Yoga is a practice of acceptance, not change.
This fundamental truth is something that’s easy to lose sight of—because yoga changes us.
I hop on my mat after being in a week-long funk and my shit just falls away; after struggling and burdening myself with it for days, the simple act of moving my body in and out of yoga poses helps release me from my patterns. It helps me to become unstuck—so that I can move forward.
And moving forward—looking ahead at what the world and our own inner self has to offer—is absolutely looking ahead to change.
While there’s nothing wrong with that, the basic prescription of yoga is to teach the student to be present,
right here, right now, and it’s when we’re able to do this that an effective and long-lasting transformation can actually occur because we’ve begun to acknowledge who we are and where we are in this moment.
How many times have we been able to observe objectively, from the outside looking in, that until a person can alleviate their denial of a quality, trait or action—until they can become enlightened to their own authentic truth—that nothing will change for them?
Nothing will shift because they haven’t accepted either who they are or the situation where they sit.
Likewise, it can become more than stale—it can be disgusting—to see pillars of communities,
be it yoga or not, come across as utterly perfect. No one is perfect, even Jesus had human flaws, which is exactly why society loves to witness a fallen hero.
A voice can not be wise unless it embraces, showcases and learns from inherent fragile human blemishes—but it’s much more attractive to appear impeccable.
“Never express yourself more clearly than you are able to think.”
~ Niels Bohr
The world does not need more phony superheroes preaching from fraudulent pulpits—and the last thing our yoga practice asks from us is to behave this way.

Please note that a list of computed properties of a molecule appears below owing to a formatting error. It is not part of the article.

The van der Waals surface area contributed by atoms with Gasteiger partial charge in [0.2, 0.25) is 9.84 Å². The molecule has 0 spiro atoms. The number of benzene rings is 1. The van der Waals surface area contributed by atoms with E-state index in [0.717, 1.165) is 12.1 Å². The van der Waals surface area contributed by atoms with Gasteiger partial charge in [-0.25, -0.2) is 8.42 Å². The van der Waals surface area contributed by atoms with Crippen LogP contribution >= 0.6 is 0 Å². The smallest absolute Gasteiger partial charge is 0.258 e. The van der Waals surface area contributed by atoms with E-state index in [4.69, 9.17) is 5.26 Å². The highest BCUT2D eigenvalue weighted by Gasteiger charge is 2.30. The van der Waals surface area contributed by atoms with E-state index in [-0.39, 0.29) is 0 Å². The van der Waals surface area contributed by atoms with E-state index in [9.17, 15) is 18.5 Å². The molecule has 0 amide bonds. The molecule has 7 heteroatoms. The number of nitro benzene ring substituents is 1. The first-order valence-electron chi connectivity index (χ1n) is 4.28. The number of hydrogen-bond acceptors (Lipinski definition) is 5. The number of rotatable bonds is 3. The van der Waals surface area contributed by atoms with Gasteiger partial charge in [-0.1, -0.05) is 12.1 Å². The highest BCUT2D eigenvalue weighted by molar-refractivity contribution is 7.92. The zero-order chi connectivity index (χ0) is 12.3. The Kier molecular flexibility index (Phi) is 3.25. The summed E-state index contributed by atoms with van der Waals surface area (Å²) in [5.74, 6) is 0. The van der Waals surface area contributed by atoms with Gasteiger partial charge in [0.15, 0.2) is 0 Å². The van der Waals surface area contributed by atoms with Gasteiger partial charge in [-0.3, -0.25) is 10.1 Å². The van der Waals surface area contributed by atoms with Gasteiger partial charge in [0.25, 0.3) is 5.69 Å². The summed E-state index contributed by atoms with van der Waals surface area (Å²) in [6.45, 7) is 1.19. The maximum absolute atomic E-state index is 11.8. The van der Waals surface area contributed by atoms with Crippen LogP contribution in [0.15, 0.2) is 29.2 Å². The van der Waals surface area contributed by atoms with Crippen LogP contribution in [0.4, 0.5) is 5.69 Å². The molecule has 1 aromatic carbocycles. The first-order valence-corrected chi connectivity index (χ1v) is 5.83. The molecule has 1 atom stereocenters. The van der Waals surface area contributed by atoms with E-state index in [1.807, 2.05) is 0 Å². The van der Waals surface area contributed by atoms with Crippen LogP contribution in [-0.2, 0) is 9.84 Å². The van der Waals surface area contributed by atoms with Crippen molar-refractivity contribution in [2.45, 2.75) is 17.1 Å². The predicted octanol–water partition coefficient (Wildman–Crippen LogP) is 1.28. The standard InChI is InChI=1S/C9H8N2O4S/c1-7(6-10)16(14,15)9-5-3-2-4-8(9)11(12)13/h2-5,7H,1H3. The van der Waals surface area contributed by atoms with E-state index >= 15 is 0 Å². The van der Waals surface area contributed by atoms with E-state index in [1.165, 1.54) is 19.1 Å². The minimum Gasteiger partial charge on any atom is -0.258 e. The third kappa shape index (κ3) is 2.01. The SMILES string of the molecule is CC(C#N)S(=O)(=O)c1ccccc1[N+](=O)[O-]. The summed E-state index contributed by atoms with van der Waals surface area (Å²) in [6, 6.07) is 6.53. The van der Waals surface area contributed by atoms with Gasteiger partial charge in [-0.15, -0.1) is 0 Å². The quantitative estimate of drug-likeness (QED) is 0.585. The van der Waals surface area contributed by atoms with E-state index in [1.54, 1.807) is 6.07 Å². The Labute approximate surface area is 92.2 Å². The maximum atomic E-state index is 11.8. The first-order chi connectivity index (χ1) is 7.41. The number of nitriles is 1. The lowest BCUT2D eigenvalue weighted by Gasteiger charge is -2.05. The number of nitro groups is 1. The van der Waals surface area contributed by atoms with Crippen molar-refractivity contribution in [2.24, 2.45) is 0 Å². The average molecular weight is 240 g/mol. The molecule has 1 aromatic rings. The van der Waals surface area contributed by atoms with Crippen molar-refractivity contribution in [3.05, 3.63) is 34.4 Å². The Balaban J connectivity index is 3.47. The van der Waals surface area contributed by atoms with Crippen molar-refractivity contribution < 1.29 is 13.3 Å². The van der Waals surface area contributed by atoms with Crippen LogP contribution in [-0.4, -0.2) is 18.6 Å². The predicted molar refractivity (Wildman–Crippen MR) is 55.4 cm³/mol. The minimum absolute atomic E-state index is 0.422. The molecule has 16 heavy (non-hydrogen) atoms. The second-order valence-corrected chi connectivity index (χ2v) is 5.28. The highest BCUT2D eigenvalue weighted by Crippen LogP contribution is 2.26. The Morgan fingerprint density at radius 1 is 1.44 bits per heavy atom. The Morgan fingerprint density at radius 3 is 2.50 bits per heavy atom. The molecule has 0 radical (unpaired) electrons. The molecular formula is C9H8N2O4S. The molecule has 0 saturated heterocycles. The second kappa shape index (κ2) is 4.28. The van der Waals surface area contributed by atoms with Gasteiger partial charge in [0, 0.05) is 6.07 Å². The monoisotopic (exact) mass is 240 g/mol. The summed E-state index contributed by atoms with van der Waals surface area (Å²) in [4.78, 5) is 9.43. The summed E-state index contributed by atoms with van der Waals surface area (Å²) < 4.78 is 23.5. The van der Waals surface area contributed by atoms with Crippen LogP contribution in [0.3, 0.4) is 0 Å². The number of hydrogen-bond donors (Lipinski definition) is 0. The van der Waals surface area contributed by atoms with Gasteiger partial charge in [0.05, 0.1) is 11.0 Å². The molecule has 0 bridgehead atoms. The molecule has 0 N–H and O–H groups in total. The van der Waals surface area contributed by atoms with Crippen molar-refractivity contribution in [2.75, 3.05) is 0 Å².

But there are seasons when the last place I want to be is on my mat.
I almost become irritated with the practice and, generally speaking, it’s because I’m irritated with myself.
I kick around the rocky dirt with the toe of my boots and draw unimportant sketches in the gravel—anything to avoid having to brave who’s being reflected back to me in the mirror that day.
Because I’m human, and I’m wildly imperfect.
I have a temper and a dagger-like tongue. I have high expectations, both for myself and for others, and I can be both lazy and aggressive and, surely, I can work on improving these things, but often the adventurous thing to do is stare into the looking glass and notice who is actually gazing back instead of judging against who I wish was there.
So, today, I look in the mirror and I see slightly tired eyes and a mouth that’s ready for laughter. Standing in front of me is someone who I love on her best days, and her not-so-great ones too.
Which brings me to the most wonderful part about acceptance: We can choose to welcome our finest qualities as well—acceptance does not have to equal critique.
I look outside my bedroom window, where I sit cozily bundled up typing. The first day of spring was yesterday, and it’s snowing heavily today.
Even mother nature isn’t obsessed with moving forward too quickly simply because we think she should.
And that’s the real thing to consider: How can we be so sure that we’re not already perfect, exactly as we are, if we don’t just sit down, cuddle in—and listen?
“I’m no model lady. A model’s just an imitation of the real thing.”
~ Mae West
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Editor: Travis May
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